EPA Chief: Fighting Climate Change Could Prevent 69,000 Deaths From Pollution in 2100

By Penny Starr | July 8, 2015 | 3:44 PM EDT

EPA Administrator Gina McCarthy, July 7, 2015.

(Photo: Penny Starr/CNSNews.com)

 

(CNSNew.com) – Environmental Protection Agency (EPA) Administrator Gina McCarthy said on Tuesday that if the United States leads a global battle against climate change, then 69,000 premature deaths would be prevented in the year 2100.

Commenting on the EPA’s forecast, Senate Environment and Public Works Committee Chairman James Inhofe (R-Okla.) said, “If we want to talk about pre-mature deaths, how about the 57 million innocent unborn children whose lives have been stolen since Roe v. Wade?”

A new report from the EPA, Climate Change in the United States: Benefits of Global Action“shows the benefits of the United States taking action and global action on climate change, and the benefits are very dramatic; if the world acts now it will prevent up to 69,000 premature deaths in the U.S. in the year 2100 alone from poor air quality and extreme heat,” McCarthy said at an event hosted by the Christian Science Monitor in Washington, D.C.

“And, of course, if we fail to act, the reverse is true -- in sectors from manufacturing to agriculture to fishing,” said McCarthy. “We’ll save billions of dollars if we act now. We will lose billions of dollars and human lives if we fail to act.”

The June 22, 2015 EPA report states that in the year 2100 as many as 57,000 premature deaths could be prevented from poor air quality.  The report also states that an additional 12,000 “fewer deaths” would occur in 2100 because of extreme heat.

“The number that McCarthy cited includes two health sectors that we analyzed for changes in premature mortality:  climate change impacts on air quality and climate change impacts on extreme temperature,” an EPA spokesperson told CNSNews.com.

Senator James Inhofe (R-Okla.)  (AP) 

 

The 69,000 number cited by McCarthy comes from combining the estimated 57,000 premature deaths prevented and the 12,000 “fewer deaths.”

However, at least one expert disagrees with the premise made in the report that would lead to the predicted deaths from poor air quality and extreme heat.  

Marlo Lewis, senior fellow at the Competitive Enterprise Institute, wrote an analysis of the report last week entitled, EPA’s Climate Action Flim-Flam Report.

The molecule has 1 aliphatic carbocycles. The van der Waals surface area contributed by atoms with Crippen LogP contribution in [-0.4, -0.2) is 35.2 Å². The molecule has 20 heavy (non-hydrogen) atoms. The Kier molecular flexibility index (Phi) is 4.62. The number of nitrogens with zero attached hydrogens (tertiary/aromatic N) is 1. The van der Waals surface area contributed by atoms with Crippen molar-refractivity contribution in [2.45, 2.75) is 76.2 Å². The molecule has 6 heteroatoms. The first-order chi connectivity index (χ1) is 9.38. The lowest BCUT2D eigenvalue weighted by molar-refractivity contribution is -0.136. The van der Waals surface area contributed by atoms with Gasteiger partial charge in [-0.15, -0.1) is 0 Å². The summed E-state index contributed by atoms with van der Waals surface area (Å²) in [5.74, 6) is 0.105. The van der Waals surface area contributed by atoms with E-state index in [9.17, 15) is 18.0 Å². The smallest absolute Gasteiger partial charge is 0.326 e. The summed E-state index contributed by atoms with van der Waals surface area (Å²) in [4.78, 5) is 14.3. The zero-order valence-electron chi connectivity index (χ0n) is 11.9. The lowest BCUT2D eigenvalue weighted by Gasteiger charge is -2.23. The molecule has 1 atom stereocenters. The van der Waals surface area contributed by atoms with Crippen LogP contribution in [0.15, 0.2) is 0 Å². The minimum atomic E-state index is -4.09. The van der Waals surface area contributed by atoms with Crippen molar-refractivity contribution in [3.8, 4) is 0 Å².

In the EPA’s actual report, Lewis notes, a scenario is presented of what will happen if no action is taken to stop climate change, claiming that the global temperature will increase 9 degrees Fahrenheit between 2010 and 2100 and even higher in the United States, from 14 degrees Fahrenheit in the Mountain West to 12 degrees Fahrenheit in the northern regions.

“How reasonable is it, though, to suppose that average global temperatures in 2100 will be 9°F higher than they are today?” Lewis wrote. “Not very.”

“Over the past 36 years, the lower troposphere (roughly 0-25,000 feet) has warmed at a rate of 0.114°C/decade, according to the latest University of Alabama in Huntsville satellite temperature record. That translates into another 2.2ºF of warming by 2100, not 9ºF,” Lewis wrote.

“Things could change, of course,” Lewis wrote. “Nonetheless, there’s no empirical data to back up EPA’s assumption that the warming rate over the next 85 years will increase by 400%,” which would result in thousands of premature or avoidable deaths cited in the EPA report.

(AP photo.) 

 

The EPA’s report also defies scientific data on deaths from extreme heat, according to Lewis.

“Even if the planet were warming as fast as EPA imagines, the agency’s impact projections would still be dubious,” Lewis wrote. “For example, EPA estimates that in the ‘no action’ scenario, heat stress will kill an additional 12,000 Americans in 49 cities in 2100 (p. 26).

“But only about 2,000 U.S. residents die each year from all forms of extreme weather, with about 31% attributed to exposure to extreme heat, according to the Centers for Disease Control,” Lewis wrote. “So currently about 620 annual U.S. deaths are heat-related, and U.S. heat-related mortality has been declining, decade-by-decade, since the 1960s, despite rising urban summer air temperatures.”

Lewis also sheds doubt on the predicted deaths from poor air quality cited in the EPA report.

“EPA claims global action would avoid approximately 13,000 premature U.S. deaths in 2050 and 57,000 in 2100 from poor air quality, the theory being that warming will increase ozone and fine particulate matter (PM2.5) air pollution (p. 27),” Lewis wrote.

“However, it is far from clear that ozone and PM2.5 pose significant health risks at today’s historically low levels,” he said.

“Moreover, as EPA data show, U.S. air pollution emissions and concentrations keep declining despite global warming,” Lewis wrote.

Meanwhile, on Wednesday the U.S. Senate’s Environment and Public Works Committee held a hearing:  “Road to Paris: Examining the President’s International Climate Agenda and Implications for Domestic Environmental Policy.”

Sen. James Inhofe, chairman of the committee, was asked by CNSNews.com about EPA Administrator McCarthy’s remarks about preventing premature deaths by fighting climate change.

“If we want to talk about pre-mature deaths, how about the 57 million innocent unborn children whose lives have been stolen since Roe v. Wade?” Inhofe said, referring to the 1973 U.S. Supreme Court decision legalizing abortion.


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